She continued counting the bills as he was running. She was relieved it matched the price she told him. She was nervous because of how he was acting. She took the bills straight to the bank, and they told her they were counterfeit. The bank filed a police report. They showed her the differences between the bills she took into the bank and a real $100 bill. The bank representative said they are seeing more and more counterfeit bills brought in. She called the police, and they came to the bank.
She wanted to check if the fraudsters put the phone she was selling up on KSL. The West Jordan police followed up on a similar phone she saw on KSL for sale, but the identifying numbers didn't match.
“I just hope they get caught. What bothers me more than anything is that I invited criminals into my home. Next time I sell anything on KSL I'll have them pay me with Venmo and meet them somewhere else or meet at my bank and have the bank verify the bills before I give them the item. If they have a check, then you can meet them at their bank and get it cashed while you are together,” Terry said.
“In hindsight, I made several mistakes that I hope you can learn from. Protect yourselves. It is dangerous out there,” Terry said.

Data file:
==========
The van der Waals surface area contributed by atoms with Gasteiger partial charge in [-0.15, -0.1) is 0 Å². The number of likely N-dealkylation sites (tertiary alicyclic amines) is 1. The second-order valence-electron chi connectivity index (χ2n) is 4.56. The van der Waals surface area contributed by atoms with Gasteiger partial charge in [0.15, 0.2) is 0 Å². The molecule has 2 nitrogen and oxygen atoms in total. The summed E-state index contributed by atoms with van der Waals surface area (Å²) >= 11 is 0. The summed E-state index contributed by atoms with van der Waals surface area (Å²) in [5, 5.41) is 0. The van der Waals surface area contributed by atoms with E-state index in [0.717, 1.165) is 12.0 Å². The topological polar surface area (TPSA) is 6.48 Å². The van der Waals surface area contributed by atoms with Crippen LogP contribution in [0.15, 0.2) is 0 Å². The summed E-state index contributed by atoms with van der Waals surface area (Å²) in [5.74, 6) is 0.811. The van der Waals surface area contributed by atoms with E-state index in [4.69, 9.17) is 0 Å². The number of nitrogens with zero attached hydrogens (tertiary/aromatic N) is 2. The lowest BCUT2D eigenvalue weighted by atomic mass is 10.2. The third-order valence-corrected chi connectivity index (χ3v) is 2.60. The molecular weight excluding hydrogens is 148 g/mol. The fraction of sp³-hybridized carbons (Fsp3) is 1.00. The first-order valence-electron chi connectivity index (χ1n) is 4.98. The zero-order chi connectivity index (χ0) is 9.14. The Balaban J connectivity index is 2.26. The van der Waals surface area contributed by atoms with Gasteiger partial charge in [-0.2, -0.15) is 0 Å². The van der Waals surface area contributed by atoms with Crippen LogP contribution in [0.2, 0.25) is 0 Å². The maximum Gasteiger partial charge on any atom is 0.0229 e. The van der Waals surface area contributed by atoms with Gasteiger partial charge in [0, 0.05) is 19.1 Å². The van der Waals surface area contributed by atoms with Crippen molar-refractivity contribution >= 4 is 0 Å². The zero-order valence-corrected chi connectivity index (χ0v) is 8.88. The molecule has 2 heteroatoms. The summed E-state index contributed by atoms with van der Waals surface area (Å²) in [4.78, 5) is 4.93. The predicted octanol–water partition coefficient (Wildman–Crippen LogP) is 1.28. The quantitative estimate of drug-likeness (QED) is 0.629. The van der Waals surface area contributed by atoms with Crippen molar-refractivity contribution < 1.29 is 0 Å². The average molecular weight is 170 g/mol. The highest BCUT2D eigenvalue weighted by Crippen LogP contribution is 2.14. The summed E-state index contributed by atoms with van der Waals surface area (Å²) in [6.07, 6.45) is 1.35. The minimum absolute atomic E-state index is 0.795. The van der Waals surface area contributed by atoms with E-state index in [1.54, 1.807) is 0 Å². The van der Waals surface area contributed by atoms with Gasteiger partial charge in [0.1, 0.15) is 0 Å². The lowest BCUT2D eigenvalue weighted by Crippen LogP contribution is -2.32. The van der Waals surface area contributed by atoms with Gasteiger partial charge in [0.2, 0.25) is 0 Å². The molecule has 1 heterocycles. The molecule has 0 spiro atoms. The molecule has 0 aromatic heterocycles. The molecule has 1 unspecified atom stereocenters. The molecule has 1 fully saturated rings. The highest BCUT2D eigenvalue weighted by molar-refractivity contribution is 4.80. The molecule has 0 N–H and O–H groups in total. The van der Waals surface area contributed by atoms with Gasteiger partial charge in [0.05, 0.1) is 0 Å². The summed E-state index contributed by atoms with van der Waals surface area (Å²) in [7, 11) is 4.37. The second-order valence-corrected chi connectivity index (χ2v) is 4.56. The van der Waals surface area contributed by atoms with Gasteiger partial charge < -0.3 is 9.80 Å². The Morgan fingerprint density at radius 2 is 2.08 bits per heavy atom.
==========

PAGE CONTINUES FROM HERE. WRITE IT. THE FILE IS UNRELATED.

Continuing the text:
Another scam happened to an older woman Melinda (not real name, she also wished to remain anonymous). She answered the phone. A nice person on the phone told her they were from the U.S. government and that they needed help to stop scams from happening around the world. They proceed to tell her where scams are happening and that it needed to be stopped, and she could help by donating money. “They were so nice and friendly,” Melinda said. She was so happy she could help, and she believed them. “I never would have thought they were fraudsters.” she said. They called her for three days talking to her and being friends. Unfortunately, they got her bank account information and got $200.000 dollars.. “My Christmas was hard because of what happened,” she said. The FBI is on the case. “Unfortunately, I won’t get the money back, but I hope they find who committed this fraud and they are in prison for a lifetime sentence. Don’t talk to anybody you don’t know and never give out any information to anybody, unless you know who you are talking to and you have a good identity theft protection plan, because a plan can protect all your accounts, and they will tell you if callers are fraudulent,” she said.